CONVERGENCE MAGAZINE

The Lifeblood of a Small Town

Bringing people together to help make independent radio home

 

 

 

written by ANDREA BENNINGTON

 

After 18 years in a basement, Saskatoon’s community radio station CFCR has been relocated in a beautifully maintained heritage building from the early 1900s.

“We just moved into a new space,” Neil Bergen, the station’s manager, says. “Now we’re on the third floor of an old heritage building... It is really the support of the community that has allowed that to happen.”

While private radio is thriving in Canada’s five largest cities, it has a harder time making it on the turbulent airways of small town Canada. According to Statistics Canada in 2006, private stations boasted a profit margin of 26.9 per cent in the country’s urban centres.

However, small market stations are getting by at less than 14 per cent profits according to Statistics Canada. The gap is partly due to media conglomeration and the gestation period needed to generate long-term profit.

On the FM dial seven out of 10 stations made a profit in 2006, with stations that started up in 2006 losing a total of $4.9 million before interest and taxes. However, some small stations have found creative ways to make ends meet.

CFCR 90.5FM, which is also a registered charity, operates largely through donations, advertising and bingo proftis Bergen says. The station requires about a quarter of a million every year to sustain the operating costs.

Over previous years they have consistently raised $50,000 through two on-air fundraising drives of two-weeks in length, with $60,000 raised this past year from listeners alone.

Bergen relies on volunteers to span the financial gap between themselves and larger corporate radio stations.

“Without the volunteers there is no radio station, it’s as simple as that . . . everyone on the air is a volunteer. We have people on the air from 6 a.m. to 1-2 a.m. every day,” he says. The station is a labour of love made up of one part-time and three full-time paid staff as well as more than 100 volunteers.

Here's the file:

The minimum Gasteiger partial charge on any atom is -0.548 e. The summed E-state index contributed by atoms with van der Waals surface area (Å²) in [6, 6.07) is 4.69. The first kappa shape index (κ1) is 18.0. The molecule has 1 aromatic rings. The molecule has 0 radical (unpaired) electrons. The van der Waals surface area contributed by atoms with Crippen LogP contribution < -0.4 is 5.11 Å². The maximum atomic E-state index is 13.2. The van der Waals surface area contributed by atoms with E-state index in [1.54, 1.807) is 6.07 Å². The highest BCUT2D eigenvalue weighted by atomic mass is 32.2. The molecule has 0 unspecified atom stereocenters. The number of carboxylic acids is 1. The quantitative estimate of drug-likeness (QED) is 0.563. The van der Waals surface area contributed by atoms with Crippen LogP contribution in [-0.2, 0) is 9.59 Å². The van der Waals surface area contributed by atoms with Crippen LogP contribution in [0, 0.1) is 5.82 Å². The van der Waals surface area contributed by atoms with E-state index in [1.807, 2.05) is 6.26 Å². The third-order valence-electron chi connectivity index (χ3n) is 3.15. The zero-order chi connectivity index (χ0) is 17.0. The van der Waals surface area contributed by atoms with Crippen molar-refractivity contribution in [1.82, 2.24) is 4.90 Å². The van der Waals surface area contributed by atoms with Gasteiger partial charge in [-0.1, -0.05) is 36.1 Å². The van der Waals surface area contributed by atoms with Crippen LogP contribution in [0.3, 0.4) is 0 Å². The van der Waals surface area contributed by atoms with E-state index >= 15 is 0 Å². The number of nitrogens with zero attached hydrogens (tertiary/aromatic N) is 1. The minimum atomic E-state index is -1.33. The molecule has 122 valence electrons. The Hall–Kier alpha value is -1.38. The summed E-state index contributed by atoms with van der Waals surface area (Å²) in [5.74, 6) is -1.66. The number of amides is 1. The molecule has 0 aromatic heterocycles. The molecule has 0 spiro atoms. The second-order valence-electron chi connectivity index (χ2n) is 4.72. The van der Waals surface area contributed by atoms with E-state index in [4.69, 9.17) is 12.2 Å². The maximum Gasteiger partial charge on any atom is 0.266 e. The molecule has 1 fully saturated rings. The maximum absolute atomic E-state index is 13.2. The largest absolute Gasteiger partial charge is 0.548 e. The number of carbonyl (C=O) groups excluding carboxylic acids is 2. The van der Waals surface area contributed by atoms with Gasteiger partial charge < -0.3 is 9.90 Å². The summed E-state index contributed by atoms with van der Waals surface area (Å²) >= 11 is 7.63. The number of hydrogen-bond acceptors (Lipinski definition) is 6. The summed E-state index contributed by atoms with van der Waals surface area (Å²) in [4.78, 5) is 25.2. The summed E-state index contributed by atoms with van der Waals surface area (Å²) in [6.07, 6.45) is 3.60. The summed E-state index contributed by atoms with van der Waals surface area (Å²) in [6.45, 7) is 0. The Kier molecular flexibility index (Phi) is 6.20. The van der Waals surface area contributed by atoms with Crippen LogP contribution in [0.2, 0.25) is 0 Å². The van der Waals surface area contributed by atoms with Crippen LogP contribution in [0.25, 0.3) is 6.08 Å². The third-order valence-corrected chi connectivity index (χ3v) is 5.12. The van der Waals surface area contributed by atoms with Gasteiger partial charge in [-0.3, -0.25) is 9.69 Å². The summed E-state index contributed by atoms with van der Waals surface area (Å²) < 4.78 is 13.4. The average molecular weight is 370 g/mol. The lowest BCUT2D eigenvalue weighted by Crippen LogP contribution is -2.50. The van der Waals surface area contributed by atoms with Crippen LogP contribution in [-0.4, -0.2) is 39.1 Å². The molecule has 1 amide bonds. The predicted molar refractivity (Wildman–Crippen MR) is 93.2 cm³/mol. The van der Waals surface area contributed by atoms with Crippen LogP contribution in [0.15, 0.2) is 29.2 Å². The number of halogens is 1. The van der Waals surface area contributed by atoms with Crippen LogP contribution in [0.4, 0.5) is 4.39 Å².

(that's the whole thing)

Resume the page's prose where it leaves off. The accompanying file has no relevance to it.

“No one is getting paid what they should be getting paid.” Bergen says CFCR also provides  ”a voice for a lot of people who would not necessarily have a voice on the public airways. 

“Radio can be with you,” he says, “It can be on all the time and you can still do what you need to do.”

Listener Kirstin Prescott who grew up north of Saskatoon in Martensville agrees.

“I used to listen to CFCR Saturday afternoons when I was driving home from work. They had a Spanish program on then and the music was the perfect end to my day.”

On one particular Friday night, “[CFCR] were playing an all-female big band from the WWI time period, Tiny Davis and Her Big Band. It was great!” says Prescott.

She adds that on another evening, “there was a song sung by a woman and the line has always stuck with me: ‘When you’re with me you won’t criticize, because there’s lightning in these thunder thighs.’ “

Colin Farnas hosts a monthly radio show on CFCR. He is busy putting together the 18th Annual Ness Creek Music Festival at the Ness Creek Cultural and Recreational Society which highlights musicians featured at the festival.

“We’ve been partnering with [CFCR] for a long time . . . almost eight years,” Farnas says.

The partnership has been mutually beneficial. Farnas says it has also been great for the musicians he hires. He has arranged interviews at CFCR with the Weber Brothers, T.O.F.U. and is currently working on one for Hawksley Workman.